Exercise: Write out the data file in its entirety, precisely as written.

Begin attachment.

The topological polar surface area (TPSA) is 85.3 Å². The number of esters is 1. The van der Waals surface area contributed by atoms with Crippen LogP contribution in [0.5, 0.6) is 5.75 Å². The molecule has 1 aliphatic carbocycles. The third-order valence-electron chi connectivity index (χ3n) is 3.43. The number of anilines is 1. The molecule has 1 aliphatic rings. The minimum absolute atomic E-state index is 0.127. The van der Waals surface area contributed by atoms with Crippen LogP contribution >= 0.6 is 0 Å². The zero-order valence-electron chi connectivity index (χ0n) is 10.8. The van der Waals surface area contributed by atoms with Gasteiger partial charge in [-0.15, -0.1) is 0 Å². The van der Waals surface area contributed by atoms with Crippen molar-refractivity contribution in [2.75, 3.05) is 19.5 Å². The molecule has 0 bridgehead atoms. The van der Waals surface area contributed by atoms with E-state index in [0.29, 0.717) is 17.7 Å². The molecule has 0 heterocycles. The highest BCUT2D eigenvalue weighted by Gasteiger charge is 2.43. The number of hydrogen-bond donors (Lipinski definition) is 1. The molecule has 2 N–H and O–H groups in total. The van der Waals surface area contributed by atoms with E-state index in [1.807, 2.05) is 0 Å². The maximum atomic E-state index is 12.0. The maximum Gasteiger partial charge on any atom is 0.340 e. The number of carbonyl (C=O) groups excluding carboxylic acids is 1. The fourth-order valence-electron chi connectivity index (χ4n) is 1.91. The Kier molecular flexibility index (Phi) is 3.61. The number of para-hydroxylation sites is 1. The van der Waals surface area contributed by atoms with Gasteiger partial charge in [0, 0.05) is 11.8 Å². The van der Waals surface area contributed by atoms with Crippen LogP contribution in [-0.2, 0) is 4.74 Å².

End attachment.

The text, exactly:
The topological polar surface area (TPSA) is 85.3 Å². The number of esters is 1. The van der Waals surface area contributed by atoms with Crippen LogP contribution in [0.5, 0.6) is 5.75 Å². The molecule has 1 aliphatic carbocycles. The third-order valence-electron chi connectivity index (χ3n) is 3.43. The number of anilines is 1. The molecule has 1 aliphatic rings. The minimum absolute atomic E-state index is 0.127. The van der Waals surface area contributed by atoms with Crippen LogP contribution >= 0.6 is 0 Å². The zero-order valence-electron chi connectivity index (χ0n) is 10.8. The van der Waals surface area contributed by atoms with Gasteiger partial charge in [-0.15, -0.1) is 0 Å². The van der Waals surface area contributed by atoms with Crippen molar-refractivity contribution in [2.75, 3.05) is 19.5 Å². The molecule has 0 bridgehead atoms. The van der Waals surface area contributed by atoms with E-state index in [0.29, 0.717) is 17.7 Å². The molecule has 0 heterocycles. The highest BCUT2D eigenvalue weighted by Gasteiger charge is 2.43. The number of hydrogen-bond donors (Lipinski definition) is 1. The molecule has 2 N–H and O–H groups in total. The van der Waals surface area contributed by atoms with E-state index in [1.807, 2.05) is 0 Å². The maximum atomic E-state index is 12.0. The maximum Gasteiger partial charge on any atom is 0.340 e. The number of carbonyl (C=O) groups excluding carboxylic acids is 1. The fourth-order valence-electron chi connectivity index (χ4n) is 1.91. The Kier molecular flexibility index (Phi) is 3.61. The number of para-hydroxylation sites is 1. The van der Waals surface area contributed by atoms with Gasteiger partial charge in [0, 0.05) is 11.8 Å². The van der Waals surface area contributed by atoms with Crippen LogP contribution in [-0.2, 0) is 4.74 Å².